A Modestly Erotic Novel of Love, Longing, and Chocolate
Enid Futterman, a librettist and photographer, has put her various skills and (gustatory) interests together with an obvious love of travel to create a lovely, well-packaged and intriguing little book. I say 'little' because the slim volume is liberally sprinkled with lush photographs and pages holding little more than a phrase from the text. This is not heavy or long-term reading.
|Pub. Date:||Jan. 1998|
The above is not a complaint, though, more of an observation of Futterman's librettist habits influencing the story's presentation. The writing is delicate and poetical, sparse and yet highly descriptive. Depending on how it is read, the story can float by like a butterfly, pretty yet almost unnoticed, or it can generate the nonliteral, emotive sort of mental state that poetry often can. The intent is obviously the latter, but the onus is on the reader to make it happen.
The locations and highly varied sources and forms of chocolate are very well researched, which is a good thing in a book that specializes in describing that variety. After the story are a pair of appendices, one listing a half dozen recipes for confections mentioned in the novella, the other giving literally dozens of sources of chocolate (complete with addresses and phone numbers) all of which wander into the story. Experimenters should be warned that the recipes tend to be old-world in procedure and result, and unless you know what it is you're looking for as you go through the recipe you may not get a very palatable result. There are, for example, far easier fudge recipes to be had for far more reliable results. But a second attempt at a confection, incorporating the experience gained the first time around, should give the desired outcome.
The only real complaint I have with the story is that the characters, of which there are quite a few, are not developed enough for the reader to care much about any of them, and as a result, Charlotte, the main character and narrator, comes across as neurotic and melodramatic. Well, she's supposed to be neurotic, but the effect is more than that. The marvelous and bittersweet changes that happen to her and that she brings on herself seem as overblown as the continuous overstatements in Anaïs Nin's diaries. It's hard to feel much empathy for the deep sense of loss of someone the reader has known for only a couple of pages.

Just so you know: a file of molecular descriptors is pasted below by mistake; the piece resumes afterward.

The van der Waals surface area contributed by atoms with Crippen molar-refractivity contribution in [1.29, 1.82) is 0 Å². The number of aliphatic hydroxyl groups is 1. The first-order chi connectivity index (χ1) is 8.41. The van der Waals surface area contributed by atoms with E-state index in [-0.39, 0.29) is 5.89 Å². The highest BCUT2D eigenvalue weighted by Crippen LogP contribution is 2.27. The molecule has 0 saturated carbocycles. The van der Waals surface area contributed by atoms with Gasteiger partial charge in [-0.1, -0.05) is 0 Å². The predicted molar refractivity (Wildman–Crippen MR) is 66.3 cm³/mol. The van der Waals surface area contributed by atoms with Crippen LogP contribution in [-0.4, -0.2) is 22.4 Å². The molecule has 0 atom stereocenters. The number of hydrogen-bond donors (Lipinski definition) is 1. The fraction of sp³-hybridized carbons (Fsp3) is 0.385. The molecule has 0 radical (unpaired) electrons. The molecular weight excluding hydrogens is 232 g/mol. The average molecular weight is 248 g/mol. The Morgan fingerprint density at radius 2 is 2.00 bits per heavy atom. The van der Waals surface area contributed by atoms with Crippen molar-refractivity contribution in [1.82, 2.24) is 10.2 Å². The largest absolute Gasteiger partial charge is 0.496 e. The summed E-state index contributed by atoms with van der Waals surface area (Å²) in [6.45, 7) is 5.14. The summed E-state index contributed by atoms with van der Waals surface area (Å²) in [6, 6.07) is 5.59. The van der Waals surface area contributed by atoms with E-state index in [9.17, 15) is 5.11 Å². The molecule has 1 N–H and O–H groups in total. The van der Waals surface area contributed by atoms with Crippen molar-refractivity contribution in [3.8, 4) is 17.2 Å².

The secret to the delimma turns out to be that the story is written as a fable, with characterizations that are essentially archetypal. It's not a common style of writing, but it is a valid one. I personally would have enjoyed getting to know several of the rather intriguing characters more thoroughly.
All things considered, the failing, if it is one, is minor. The images (both photographic and textual) and the information contained within the story overcome any character flaws, as it were. As a whole, the book is delicious, a lovely and poetic tribute to the dark yearning that is chocolate. I do recommend it.
Incidentally, a recent issue of the L.A. Times' Food section (February 10, 1999) featured Jim Walsh, who grows a most amazing chocolate in Hawaii and who also appears in Bittersweet Journey. The article is called Island Chocolatier, for those of you who may wish to track it down. Highly recommended.
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